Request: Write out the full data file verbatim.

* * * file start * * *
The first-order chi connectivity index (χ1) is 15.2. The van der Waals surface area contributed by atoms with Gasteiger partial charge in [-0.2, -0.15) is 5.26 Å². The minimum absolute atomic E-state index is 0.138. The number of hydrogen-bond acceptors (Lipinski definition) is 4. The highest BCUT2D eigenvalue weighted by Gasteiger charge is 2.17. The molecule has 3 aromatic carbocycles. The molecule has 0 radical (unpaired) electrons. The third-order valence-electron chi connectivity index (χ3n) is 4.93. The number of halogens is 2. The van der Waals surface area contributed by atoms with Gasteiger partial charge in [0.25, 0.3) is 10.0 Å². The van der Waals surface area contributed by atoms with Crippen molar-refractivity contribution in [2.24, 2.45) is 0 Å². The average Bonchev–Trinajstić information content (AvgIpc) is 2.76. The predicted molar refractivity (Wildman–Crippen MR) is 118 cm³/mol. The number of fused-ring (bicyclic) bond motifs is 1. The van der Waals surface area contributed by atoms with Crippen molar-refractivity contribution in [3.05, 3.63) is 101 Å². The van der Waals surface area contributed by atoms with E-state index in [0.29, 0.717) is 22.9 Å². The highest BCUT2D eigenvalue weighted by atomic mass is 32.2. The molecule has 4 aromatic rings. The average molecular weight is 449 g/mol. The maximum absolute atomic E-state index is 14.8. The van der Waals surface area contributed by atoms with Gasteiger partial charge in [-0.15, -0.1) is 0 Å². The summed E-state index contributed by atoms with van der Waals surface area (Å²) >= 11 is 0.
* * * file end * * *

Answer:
The first-order chi connectivity index (χ1) is 15.2. The van der Waals surface area contributed by atoms with Gasteiger partial charge in [-0.2, -0.15) is 5.26 Å². The minimum absolute atomic E-state index is 0.138. The number of hydrogen-bond acceptors (Lipinski definition) is 4. The highest BCUT2D eigenvalue weighted by Gasteiger charge is 2.17. The molecule has 3 aromatic carbocycles. The molecule has 0 radical (unpaired) electrons. The third-order valence-electron chi connectivity index (χ3n) is 4.93. The number of halogens is 2. The van der Waals surface area contributed by atoms with Gasteiger partial charge in [0.25, 0.3) is 10.0 Å². The van der Waals surface area contributed by atoms with Crippen molar-refractivity contribution in [2.24, 2.45) is 0 Å². The average Bonchev–Trinajstić information content (AvgIpc) is 2.76. The predicted molar refractivity (Wildman–Crippen MR) is 118 cm³/mol. The number of fused-ring (bicyclic) bond motifs is 1. The van der Waals surface area contributed by atoms with Crippen molar-refractivity contribution in [3.05, 3.63) is 101 Å². The van der Waals surface area contributed by atoms with E-state index in [0.29, 0.717) is 22.9 Å². The highest BCUT2D eigenvalue weighted by atomic mass is 32.2. The molecule has 4 aromatic rings. The average molecular weight is 449 g/mol. The maximum absolute atomic E-state index is 14.8. The van der Waals surface area contributed by atoms with Gasteiger partial charge in [-0.15, -0.1) is 0 Å². The summed E-state index contributed by atoms with van der Waals surface area (Å²) >= 11 is 0.